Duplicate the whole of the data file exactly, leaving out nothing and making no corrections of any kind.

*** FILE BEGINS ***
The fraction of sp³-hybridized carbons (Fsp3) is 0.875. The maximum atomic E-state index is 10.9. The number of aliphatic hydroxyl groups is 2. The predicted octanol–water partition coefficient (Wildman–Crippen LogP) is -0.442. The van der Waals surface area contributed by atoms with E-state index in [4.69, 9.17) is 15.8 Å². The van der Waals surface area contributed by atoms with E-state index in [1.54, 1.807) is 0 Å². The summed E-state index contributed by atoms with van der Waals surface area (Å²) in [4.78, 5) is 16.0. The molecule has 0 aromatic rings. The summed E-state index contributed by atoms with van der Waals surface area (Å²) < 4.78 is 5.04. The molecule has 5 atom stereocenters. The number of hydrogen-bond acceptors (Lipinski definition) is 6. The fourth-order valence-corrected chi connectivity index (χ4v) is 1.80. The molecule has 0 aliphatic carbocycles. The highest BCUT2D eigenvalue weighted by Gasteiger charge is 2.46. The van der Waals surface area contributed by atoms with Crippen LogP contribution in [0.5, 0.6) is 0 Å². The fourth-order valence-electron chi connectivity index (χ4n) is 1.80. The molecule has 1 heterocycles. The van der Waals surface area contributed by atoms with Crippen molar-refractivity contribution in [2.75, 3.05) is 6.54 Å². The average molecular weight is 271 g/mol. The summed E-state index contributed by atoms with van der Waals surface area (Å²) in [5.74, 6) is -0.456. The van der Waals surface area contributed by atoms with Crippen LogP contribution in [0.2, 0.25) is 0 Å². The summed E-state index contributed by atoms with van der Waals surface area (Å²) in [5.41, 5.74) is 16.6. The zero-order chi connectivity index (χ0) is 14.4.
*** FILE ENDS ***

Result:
The fraction of sp³-hybridized carbons (Fsp3) is 0.875. The maximum atomic E-state index is 10.9. The number of aliphatic hydroxyl groups is 2. The predicted octanol–water partition coefficient (Wildman–Crippen LogP) is -0.442. The van der Waals surface area contributed by atoms with E-state index in [4.69, 9.17) is 15.8 Å². The van der Waals surface area contributed by atoms with E-state index in [1.54, 1.807) is 0 Å². The summed E-state index contributed by atoms with van der Waals surface area (Å²) in [4.78, 5) is 16.0. The molecule has 0 aromatic rings. The summed E-state index contributed by atoms with van der Waals surface area (Å²) < 4.78 is 5.04. The molecule has 5 atom stereocenters. The number of hydrogen-bond acceptors (Lipinski definition) is 6. The fourth-order valence-corrected chi connectivity index (χ4v) is 1.80. The molecule has 0 aliphatic carbocycles. The highest BCUT2D eigenvalue weighted by Gasteiger charge is 2.46. The van der Waals surface area contributed by atoms with Crippen LogP contribution in [0.5, 0.6) is 0 Å². The fourth-order valence-electron chi connectivity index (χ4n) is 1.80. The molecule has 1 heterocycles. The van der Waals surface area contributed by atoms with Crippen molar-refractivity contribution in [2.75, 3.05) is 6.54 Å². The average molecular weight is 271 g/mol. The summed E-state index contributed by atoms with van der Waals surface area (Å²) in [5.74, 6) is -0.456. The van der Waals surface area contributed by atoms with Crippen LogP contribution in [0.2, 0.25) is 0 Å². The summed E-state index contributed by atoms with van der Waals surface area (Å²) in [5.41, 5.74) is 16.6. The zero-order chi connectivity index (χ0) is 14.4.